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The Norwegian sovereign wealth fund is the largest in the world at around $750 billion, and a new government is currently being formed in Oslo that is considering investing some of the wealth in renewable energy projects across the world.
Formed in 1990, the fund generates money from taxes on Norway’s oil and gas industry, as well as owning several fields in the North Sea, and a 67% stake in Statoil. It also owns large shares in many of Europe’s largest companies, and it has been calculated that one in every $80 invested in equities around the world is owned by Norway, giving the fund massive influence over the global financial market.
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Samantha Smith, the head of global climate and energy initiative at the World Wildlife Fund (WWF), explained that “if Norway actually does this, it will be an unprecedented shift in the global investment community and also for tangible action on climate change.”
After the elections that took place in September, truthdig reports that a centre-right coalition government is being formed by Erna Solberg, the leader of the Conservative party. One of the first proposals that they have talked about is to use the sovereign wealth fund, officially known as the Norwegian Government Pension Fund Global, to invest in renewable energy projects in developing countries, and the global renewables sector.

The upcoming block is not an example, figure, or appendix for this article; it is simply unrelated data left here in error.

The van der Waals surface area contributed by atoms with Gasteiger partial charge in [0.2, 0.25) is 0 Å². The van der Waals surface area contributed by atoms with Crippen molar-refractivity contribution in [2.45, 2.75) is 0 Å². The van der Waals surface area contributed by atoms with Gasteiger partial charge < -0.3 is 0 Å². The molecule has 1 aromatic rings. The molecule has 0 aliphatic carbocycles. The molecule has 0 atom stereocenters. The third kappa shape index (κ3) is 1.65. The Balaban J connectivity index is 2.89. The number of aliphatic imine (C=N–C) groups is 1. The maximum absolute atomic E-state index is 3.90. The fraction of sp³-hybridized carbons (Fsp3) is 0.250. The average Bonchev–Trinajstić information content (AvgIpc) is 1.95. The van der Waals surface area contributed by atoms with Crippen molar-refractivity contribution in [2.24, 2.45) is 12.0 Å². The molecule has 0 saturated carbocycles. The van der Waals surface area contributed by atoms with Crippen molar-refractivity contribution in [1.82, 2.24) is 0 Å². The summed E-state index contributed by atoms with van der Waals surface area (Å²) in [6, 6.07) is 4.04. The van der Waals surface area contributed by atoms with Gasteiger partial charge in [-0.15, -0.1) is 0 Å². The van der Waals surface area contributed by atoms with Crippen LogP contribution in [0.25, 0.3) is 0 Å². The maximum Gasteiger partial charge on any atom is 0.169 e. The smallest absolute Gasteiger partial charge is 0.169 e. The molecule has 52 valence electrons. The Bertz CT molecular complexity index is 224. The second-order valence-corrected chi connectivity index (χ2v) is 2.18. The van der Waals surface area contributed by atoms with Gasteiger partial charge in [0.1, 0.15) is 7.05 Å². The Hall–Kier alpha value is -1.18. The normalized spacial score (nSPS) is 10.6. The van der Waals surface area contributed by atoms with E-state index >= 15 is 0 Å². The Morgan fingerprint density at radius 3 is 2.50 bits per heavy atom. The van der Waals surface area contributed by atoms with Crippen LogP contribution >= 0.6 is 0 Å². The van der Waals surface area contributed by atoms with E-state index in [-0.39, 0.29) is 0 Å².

The WWF is asking the Norwegian government to give 5% of its investment portfolio to invest in renewable energy infrastructure, and end all investment in coal and tar sands.
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The common argument given by climate scientists is that, if we don’t keep global average temperature rises to less than 2°C by 2050, then we will suffer from a dangerous change to the climate. Earlier in the year the International Energy Agency (IEA) said that there is little hope of keeping the temperature rise to less than 2°C, without around $2 trillion of investment in renewable energy by 2020.
It is thought by some that Norway could act as a trend setter if they decide to invest their wealth fund in renewable energy projects. If Norway invests the fund directly, then other sovereign wealth funds around the world may begin to do the same.
By. Joao Peixe of Oilprice.com
Joao is a writer for Oilprice.com